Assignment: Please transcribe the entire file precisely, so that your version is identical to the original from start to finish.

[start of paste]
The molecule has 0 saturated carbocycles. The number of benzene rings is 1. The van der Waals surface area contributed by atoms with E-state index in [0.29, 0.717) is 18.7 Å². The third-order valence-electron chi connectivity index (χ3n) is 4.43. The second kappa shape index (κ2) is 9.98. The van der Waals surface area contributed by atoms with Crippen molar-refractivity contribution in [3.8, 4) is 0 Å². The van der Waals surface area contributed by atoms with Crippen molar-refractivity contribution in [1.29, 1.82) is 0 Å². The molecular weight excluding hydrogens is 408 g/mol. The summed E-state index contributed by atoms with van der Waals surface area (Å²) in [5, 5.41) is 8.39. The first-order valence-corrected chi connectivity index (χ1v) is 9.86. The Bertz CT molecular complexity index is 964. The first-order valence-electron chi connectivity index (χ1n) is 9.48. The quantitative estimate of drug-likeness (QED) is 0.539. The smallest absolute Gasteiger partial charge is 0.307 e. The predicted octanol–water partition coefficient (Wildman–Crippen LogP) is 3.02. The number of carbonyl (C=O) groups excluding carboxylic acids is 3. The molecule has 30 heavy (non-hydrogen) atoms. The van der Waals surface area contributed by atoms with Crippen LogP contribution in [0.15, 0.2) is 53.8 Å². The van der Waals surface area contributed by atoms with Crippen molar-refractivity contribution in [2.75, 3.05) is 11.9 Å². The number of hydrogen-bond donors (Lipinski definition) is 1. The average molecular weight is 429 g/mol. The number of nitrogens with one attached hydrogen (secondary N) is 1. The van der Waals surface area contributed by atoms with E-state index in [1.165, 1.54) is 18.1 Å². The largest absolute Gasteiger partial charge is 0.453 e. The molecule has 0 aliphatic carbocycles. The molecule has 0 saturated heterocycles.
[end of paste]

The molecule has 0 saturated carbocycles. The number of benzene rings is 1. The van der Waals surface area contributed by atoms with E-state index in [0.29, 0.717) is 18.7 Å². The third-order valence-electron chi connectivity index (χ3n) is 4.43. The second kappa shape index (κ2) is 9.98. The van der Waals surface area contributed by atoms with Crippen molar-refractivity contribution in [3.8, 4) is 0 Å². The van der Waals surface area contributed by atoms with Crippen molar-refractivity contribution in [1.29, 1.82) is 0 Å². The molecular weight excluding hydrogens is 408 g/mol. The summed E-state index contributed by atoms with van der Waals surface area (Å²) in [5, 5.41) is 8.39. The first-order valence-corrected chi connectivity index (χ1v) is 9.86. The Bertz CT molecular complexity index is 964. The first-order valence-electron chi connectivity index (χ1n) is 9.48. The quantitative estimate of drug-likeness (QED) is 0.539. The smallest absolute Gasteiger partial charge is 0.307 e. The predicted octanol–water partition coefficient (Wildman–Crippen LogP) is 3.02. The number of carbonyl (C=O) groups excluding carboxylic acids is 3. The molecule has 30 heavy (non-hydrogen) atoms. The van der Waals surface area contributed by atoms with Crippen LogP contribution in [0.15, 0.2) is 53.8 Å². The van der Waals surface area contributed by atoms with Crippen molar-refractivity contribution in [2.75, 3.05) is 11.9 Å². The number of hydrogen-bond donors (Lipinski definition) is 1. The average molecular weight is 429 g/mol. The number of nitrogens with one attached hydrogen (secondary N) is 1. The van der Waals surface area contributed by atoms with E-state index in [1.165, 1.54) is 18.1 Å². The largest absolute Gasteiger partial charge is 0.453 e. The molecule has 0 aliphatic carbocycles. The molecule has 0 saturated heterocycles.